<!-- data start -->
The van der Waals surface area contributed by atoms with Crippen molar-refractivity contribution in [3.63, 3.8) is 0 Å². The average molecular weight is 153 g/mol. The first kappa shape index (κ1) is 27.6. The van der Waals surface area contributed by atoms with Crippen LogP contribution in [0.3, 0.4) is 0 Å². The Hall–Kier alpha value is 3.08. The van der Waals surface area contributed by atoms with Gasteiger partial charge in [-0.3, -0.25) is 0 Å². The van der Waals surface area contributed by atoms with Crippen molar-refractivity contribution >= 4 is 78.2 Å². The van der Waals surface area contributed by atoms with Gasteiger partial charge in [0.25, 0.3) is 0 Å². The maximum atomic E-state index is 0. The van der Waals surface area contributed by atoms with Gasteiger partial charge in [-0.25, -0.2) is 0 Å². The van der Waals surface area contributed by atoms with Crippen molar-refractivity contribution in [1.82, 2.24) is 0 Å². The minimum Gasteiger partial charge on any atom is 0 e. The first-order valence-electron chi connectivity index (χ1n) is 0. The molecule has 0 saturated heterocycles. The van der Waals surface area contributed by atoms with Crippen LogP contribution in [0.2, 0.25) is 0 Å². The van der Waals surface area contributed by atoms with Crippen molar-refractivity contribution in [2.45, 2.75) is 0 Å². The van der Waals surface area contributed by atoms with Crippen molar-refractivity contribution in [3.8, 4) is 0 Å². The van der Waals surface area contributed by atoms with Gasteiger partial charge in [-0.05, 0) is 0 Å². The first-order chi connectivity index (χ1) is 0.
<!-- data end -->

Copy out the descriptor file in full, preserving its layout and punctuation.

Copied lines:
The van der Waals surface area contributed by atoms with Crippen molar-refractivity contribution in [3.63, 3.8) is 0 Å². The average molecular weight is 153 g/mol. The first kappa shape index (κ1) is 27.6. The van der Waals surface area contributed by atoms with Crippen LogP contribution in [0.3, 0.4) is 0 Å². The Hall–Kier alpha value is 3.08. The van der Waals surface area contributed by atoms with Gasteiger partial charge in [-0.3, -0.25) is 0 Å². The van der Waals surface area contributed by atoms with Crippen molar-refractivity contribution >= 4 is 78.2 Å². The van der Waals surface area contributed by atoms with Gasteiger partial charge in [0.25, 0.3) is 0 Å². The maximum atomic E-state index is 0. The van der Waals surface area contributed by atoms with Gasteiger partial charge in [-0.25, -0.2) is 0 Å². The van der Waals surface area contributed by atoms with Crippen molar-refractivity contribution in [1.82, 2.24) is 0 Å². The minimum Gasteiger partial charge on any atom is 0 e. The first-order valence-electron chi connectivity index (χ1n) is 0. The molecule has 0 saturated heterocycles. The van der Waals surface area contributed by atoms with Crippen LogP contribution in [0.2, 0.25) is 0 Å². The van der Waals surface area contributed by atoms with Crippen molar-refractivity contribution in [2.45, 2.75) is 0 Å². The van der Waals surface area contributed by atoms with Crippen molar-refractivity contribution in [3.8, 4) is 0 Å². The van der Waals surface area contributed by atoms with Gasteiger partial charge in [-0.05, 0) is 0 Å². The first-order chi connectivity index (χ1) is 0.